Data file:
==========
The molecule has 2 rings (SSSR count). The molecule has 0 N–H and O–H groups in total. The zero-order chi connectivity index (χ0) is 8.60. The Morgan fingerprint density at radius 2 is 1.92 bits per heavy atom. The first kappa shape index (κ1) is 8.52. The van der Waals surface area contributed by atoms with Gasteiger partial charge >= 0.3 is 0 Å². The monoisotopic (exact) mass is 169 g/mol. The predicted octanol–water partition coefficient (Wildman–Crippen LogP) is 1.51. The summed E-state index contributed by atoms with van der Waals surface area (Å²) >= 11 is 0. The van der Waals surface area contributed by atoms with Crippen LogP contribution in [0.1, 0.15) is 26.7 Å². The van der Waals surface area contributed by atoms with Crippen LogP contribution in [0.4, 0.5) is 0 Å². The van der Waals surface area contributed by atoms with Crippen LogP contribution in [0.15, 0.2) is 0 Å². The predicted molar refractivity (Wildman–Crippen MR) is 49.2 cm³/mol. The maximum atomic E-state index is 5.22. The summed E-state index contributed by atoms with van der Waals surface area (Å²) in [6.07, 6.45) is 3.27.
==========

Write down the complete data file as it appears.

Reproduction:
The molecule has 2 rings (SSSR count). The molecule has 0 N–H and O–H groups in total. The zero-order chi connectivity index (χ0) is 8.60. The Morgan fingerprint density at radius 2 is 1.92 bits per heavy atom. The first kappa shape index (κ1) is 8.52. The van der Waals surface area contributed by atoms with Gasteiger partial charge >= 0.3 is 0 Å². The monoisotopic (exact) mass is 169 g/mol. The predicted octanol–water partition coefficient (Wildman–Crippen LogP) is 1.51. The summed E-state index contributed by atoms with van der Waals surface area (Å²) >= 11 is 0. The van der Waals surface area contributed by atoms with Crippen LogP contribution in [0.1, 0.15) is 26.7 Å². The van der Waals surface area contributed by atoms with Crippen LogP contribution in [0.4, 0.5) is 0 Å². The van der Waals surface area contributed by atoms with Crippen LogP contribution in [0.15, 0.2) is 0 Å². The predicted molar refractivity (Wildman–Crippen MR) is 49.2 cm³/mol. The maximum atomic E-state index is 5.22. The summed E-state index contributed by atoms with van der Waals surface area (Å²) in [6.07, 6.45) is 3.27.